Brothers. Gangsters. Heroes.
Set during the prohibition era, Lawless is the largely true story of three bootlegging brothers, Howard [Clarke], Forrest [Hardy] and Jack Bondurant [LaBeouf]. The first two are hardened survivors and deal with the production and distribution of illegal liquor, while Jack is considered significantly more delicate than his siblings and is restricted to simply driving the family jalopy. Whenever he finds himself in a compromising position, Jack reacts as most people would, he panics and trembles with fear; for this reason any attempt to get in on the family business is quickly batted away by the patriarchal Forrest. The simple country life of bootlegging is quickly upset by three key events, all of which take place around the same time. Firstly, Jack witnesses big city mobster, Floyd Banner [Oldman] keenly and calmly executing ATU officers in the middle of the street before walking back to his car and driving off. This event inspires Jack, who is attempting to brew his own moonshine with the help of the young Cricket Pane [Dane DeHaan]. Second is the arrival of Maggie Beauford [Chastain], a dancer from Chicago, who has cut-out from the city and is looking for a quiet country life. Finally, the bootleggers of Franklin County are visited by the Sheriff (who had been allowing them to operate) who introduces Special Agent Charlie Rakes [Pearce], also from Chicago. Rakes is a repugnant, egotistical and truly vicious character who is evidently more twisted and corrupt than the criminals. Rakes employs increasingly brutal methods of intimidation to break the bootleggers and soon, only the Bondurants remain. Running parallel to all this is Jack’s growing boldness as he openly makes a deal to trade with Floyd Banner and chases after a stern preacher’s daughter, Bertha Minnix [Wasikowska].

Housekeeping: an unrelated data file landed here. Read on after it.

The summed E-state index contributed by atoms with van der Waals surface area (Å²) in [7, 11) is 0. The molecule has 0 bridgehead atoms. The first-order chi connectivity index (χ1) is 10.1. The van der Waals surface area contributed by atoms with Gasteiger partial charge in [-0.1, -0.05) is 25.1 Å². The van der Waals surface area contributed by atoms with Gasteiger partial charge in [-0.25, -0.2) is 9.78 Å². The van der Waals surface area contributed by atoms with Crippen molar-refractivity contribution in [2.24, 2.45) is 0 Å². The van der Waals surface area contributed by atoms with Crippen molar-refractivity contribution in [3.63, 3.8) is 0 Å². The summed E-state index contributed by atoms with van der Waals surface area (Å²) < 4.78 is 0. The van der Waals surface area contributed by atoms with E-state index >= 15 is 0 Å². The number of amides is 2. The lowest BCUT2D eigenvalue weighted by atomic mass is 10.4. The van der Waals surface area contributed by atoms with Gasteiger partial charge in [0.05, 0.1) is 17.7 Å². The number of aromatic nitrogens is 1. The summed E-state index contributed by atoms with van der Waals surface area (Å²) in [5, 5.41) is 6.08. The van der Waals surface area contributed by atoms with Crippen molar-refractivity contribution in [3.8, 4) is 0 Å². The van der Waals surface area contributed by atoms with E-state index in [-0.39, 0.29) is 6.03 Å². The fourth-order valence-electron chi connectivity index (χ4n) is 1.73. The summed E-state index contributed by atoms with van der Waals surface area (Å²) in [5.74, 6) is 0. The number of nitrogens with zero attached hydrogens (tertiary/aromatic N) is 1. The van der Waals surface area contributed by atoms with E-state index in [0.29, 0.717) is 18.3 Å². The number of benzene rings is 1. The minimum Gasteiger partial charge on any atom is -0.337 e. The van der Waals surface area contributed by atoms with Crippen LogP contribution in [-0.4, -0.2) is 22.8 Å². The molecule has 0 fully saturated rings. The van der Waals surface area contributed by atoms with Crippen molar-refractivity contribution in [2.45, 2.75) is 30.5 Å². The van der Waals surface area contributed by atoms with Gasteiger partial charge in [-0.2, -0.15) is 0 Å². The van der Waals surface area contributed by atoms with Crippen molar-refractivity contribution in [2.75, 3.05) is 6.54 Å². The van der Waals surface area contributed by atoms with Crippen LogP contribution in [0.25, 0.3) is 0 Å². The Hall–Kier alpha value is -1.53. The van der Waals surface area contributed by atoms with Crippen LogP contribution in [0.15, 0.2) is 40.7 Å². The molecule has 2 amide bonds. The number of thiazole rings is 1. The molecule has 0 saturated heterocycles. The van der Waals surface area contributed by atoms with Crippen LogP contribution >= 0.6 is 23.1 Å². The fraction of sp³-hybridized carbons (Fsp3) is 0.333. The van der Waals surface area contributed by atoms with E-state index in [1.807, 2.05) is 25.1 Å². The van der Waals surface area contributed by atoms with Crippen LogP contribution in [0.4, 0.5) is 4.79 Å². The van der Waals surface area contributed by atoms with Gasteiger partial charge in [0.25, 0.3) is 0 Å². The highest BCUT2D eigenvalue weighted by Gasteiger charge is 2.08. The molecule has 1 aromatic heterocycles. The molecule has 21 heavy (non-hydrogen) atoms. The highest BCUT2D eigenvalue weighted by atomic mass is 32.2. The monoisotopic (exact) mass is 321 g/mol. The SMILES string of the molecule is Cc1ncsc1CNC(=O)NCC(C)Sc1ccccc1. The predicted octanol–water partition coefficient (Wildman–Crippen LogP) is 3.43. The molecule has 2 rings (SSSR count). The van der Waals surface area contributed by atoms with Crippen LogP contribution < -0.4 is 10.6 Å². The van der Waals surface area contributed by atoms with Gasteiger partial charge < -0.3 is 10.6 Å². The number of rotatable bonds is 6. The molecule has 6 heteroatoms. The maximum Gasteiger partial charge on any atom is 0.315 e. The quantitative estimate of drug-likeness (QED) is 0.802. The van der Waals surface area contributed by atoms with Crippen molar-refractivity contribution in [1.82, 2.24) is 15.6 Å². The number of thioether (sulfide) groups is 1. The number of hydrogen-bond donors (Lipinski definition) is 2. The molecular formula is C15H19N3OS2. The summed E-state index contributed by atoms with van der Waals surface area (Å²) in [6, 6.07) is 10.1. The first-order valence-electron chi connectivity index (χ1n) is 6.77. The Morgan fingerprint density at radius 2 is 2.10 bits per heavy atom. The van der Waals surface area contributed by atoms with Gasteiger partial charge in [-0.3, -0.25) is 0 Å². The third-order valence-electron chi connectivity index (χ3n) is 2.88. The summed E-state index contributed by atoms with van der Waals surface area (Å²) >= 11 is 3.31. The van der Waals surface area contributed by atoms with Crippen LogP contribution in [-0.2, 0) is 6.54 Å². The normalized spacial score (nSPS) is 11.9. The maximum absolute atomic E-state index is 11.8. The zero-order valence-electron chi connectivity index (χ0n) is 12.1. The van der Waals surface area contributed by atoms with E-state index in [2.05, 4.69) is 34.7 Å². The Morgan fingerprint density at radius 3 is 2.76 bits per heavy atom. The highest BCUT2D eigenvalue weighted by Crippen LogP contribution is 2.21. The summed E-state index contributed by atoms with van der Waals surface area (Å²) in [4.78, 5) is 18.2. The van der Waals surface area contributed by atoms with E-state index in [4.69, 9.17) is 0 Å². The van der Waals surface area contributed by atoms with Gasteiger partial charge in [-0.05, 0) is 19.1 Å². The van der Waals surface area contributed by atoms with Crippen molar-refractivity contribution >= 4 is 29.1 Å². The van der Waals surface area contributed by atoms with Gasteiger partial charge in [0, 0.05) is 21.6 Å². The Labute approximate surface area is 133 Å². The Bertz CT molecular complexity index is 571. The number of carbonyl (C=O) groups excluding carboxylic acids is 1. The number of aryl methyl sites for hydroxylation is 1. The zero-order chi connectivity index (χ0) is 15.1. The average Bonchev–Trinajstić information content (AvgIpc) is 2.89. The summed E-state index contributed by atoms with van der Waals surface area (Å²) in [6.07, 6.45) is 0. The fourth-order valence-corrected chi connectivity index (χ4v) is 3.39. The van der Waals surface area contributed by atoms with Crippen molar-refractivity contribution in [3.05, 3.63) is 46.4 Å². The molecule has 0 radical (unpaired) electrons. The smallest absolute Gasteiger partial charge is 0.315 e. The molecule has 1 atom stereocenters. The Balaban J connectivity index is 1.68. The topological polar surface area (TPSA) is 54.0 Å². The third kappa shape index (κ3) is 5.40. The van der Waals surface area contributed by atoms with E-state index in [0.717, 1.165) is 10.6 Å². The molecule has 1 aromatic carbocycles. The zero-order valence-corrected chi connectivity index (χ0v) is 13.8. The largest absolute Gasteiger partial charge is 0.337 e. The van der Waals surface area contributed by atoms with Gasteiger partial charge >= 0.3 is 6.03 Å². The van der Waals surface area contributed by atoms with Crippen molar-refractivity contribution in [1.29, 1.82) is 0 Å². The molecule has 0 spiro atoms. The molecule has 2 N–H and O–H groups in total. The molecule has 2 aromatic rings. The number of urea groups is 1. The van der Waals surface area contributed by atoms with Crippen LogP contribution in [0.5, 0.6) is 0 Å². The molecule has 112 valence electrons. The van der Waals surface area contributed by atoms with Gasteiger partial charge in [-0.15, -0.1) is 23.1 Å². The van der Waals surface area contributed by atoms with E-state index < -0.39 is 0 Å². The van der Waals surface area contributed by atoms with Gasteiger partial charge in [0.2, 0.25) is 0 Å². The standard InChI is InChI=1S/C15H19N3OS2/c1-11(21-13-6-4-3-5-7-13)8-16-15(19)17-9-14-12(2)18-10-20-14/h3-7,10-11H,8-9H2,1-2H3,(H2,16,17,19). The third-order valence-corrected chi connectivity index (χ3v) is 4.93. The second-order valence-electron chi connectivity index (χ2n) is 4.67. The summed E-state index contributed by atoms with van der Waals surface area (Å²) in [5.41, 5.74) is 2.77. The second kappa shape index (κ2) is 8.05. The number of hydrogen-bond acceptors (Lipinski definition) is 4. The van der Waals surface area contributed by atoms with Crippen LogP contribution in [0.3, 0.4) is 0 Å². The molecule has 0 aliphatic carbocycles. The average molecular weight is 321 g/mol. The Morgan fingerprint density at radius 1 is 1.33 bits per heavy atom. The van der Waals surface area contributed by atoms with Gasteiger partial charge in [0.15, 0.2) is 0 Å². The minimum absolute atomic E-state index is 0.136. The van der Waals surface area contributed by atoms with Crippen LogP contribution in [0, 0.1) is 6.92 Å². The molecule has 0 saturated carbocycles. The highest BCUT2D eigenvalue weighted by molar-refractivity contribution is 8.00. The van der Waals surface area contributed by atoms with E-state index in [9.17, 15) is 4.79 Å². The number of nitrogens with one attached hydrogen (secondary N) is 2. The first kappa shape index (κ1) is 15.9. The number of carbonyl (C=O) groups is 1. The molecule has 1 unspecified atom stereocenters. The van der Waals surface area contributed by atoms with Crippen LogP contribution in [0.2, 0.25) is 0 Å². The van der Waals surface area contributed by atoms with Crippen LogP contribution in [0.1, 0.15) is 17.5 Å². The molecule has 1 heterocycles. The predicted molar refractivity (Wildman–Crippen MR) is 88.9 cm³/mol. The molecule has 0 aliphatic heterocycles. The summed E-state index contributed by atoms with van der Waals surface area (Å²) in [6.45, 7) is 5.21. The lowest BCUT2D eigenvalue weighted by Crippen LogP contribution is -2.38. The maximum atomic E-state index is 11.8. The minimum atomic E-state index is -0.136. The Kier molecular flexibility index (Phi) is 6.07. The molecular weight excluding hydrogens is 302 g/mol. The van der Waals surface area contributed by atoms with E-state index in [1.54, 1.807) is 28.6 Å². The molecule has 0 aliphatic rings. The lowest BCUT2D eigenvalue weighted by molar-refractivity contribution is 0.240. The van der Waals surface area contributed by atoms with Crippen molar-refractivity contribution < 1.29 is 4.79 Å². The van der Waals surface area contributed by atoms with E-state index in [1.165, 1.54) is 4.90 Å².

I don’t mind telling you right from the get-go that this review is going to be heavily biased. Prohibition era United States is one of my favourite points in time and to my mind, neither John Hillcoat or Nick Cave can put a foot wrong. Essentially, this is exactly my kind of film: long rolling shots, nerve shattering violence, keen dialogue, acting with immense visceral rawness, an immersive score, complex characters, troubled familial interactions, sly carefully used humour and gorgeous set production. Of Hillcoat’s films to date, this definitely has the most mainstream approachability. Arguably anyone could watch The Proposition or The Road but the nature of their pacing, subject matter and presentation have a deeply independent feel to them – don’t mistake me, that’s in no way an insult – and as such only a specific demographic would seek them out. Lawless on the other hand has a relatively epic feel. Despite the contained plot and tightly knit core group of characters, it still manages to feel vast in its scope and scale. A key factor to this could easily be Nick Cave’s adapted screenplay, which happily shies away from the violence and the drama in the cities and focuses on the personal relationships of those at the poorer end of the scale. The script is also littered with signature traits and scenarios that often appear in Cave’s work – see my highlighted scene below for a further explanation.